chapter  4
Territorial justice
ByHillel Steiner
Pages 10

Liberalism, she seems to be suggesting, has actually needed nationalism. Why? Well, because its hallowed subjects-namely individual persons, each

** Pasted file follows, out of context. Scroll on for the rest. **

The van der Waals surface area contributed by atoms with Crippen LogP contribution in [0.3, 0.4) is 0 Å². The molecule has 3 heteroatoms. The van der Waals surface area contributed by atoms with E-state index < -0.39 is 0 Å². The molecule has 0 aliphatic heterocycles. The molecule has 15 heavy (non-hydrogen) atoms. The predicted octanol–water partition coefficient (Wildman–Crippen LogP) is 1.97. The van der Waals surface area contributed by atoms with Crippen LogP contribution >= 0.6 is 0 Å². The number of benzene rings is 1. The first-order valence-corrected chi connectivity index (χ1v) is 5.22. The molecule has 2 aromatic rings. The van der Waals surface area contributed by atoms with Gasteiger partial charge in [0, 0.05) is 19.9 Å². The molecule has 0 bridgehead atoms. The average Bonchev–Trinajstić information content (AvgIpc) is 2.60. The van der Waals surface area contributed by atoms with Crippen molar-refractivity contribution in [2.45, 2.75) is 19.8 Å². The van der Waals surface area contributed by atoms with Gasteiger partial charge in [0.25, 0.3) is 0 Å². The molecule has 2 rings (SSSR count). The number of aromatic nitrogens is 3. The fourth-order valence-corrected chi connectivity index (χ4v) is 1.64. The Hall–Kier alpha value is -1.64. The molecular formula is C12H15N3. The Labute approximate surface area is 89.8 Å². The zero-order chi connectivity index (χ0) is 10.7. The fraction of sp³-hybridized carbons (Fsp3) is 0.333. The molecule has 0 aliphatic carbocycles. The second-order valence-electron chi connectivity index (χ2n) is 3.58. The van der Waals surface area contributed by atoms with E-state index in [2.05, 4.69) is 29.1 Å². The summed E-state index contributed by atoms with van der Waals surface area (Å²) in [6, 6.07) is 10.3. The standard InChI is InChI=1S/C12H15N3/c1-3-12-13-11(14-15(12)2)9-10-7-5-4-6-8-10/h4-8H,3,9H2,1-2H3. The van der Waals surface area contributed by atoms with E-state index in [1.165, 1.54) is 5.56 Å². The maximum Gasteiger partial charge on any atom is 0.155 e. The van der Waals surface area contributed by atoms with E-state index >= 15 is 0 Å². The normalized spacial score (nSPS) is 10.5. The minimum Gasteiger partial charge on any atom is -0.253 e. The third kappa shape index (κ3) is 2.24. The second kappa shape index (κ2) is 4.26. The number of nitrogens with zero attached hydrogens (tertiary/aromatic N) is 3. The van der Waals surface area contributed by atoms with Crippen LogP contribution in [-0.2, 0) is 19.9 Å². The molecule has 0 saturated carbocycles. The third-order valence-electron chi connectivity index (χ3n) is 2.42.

of whom it lavishly adorns with all manner of rights and liberties-flnd themselves badly in need of some salient form of social identity when they emerge from their various imperial subjugations, ancient and modern. For, whatever severe oppression and disempowerment they endured under those subjugations for so long, one thing they did not thereby lack was a strong sense of social identity: a sense of identity underwritten by their being officially and principally regarded as members of this family or that clan. That particular form of strong social identity being lost to them in the emancipatory world of liberalism, its only plausible replacement is said to consist in their recognition as citizens, as persons possessing significant and fully-fledged membership in a national group. And nationalism is the celebration of that membership.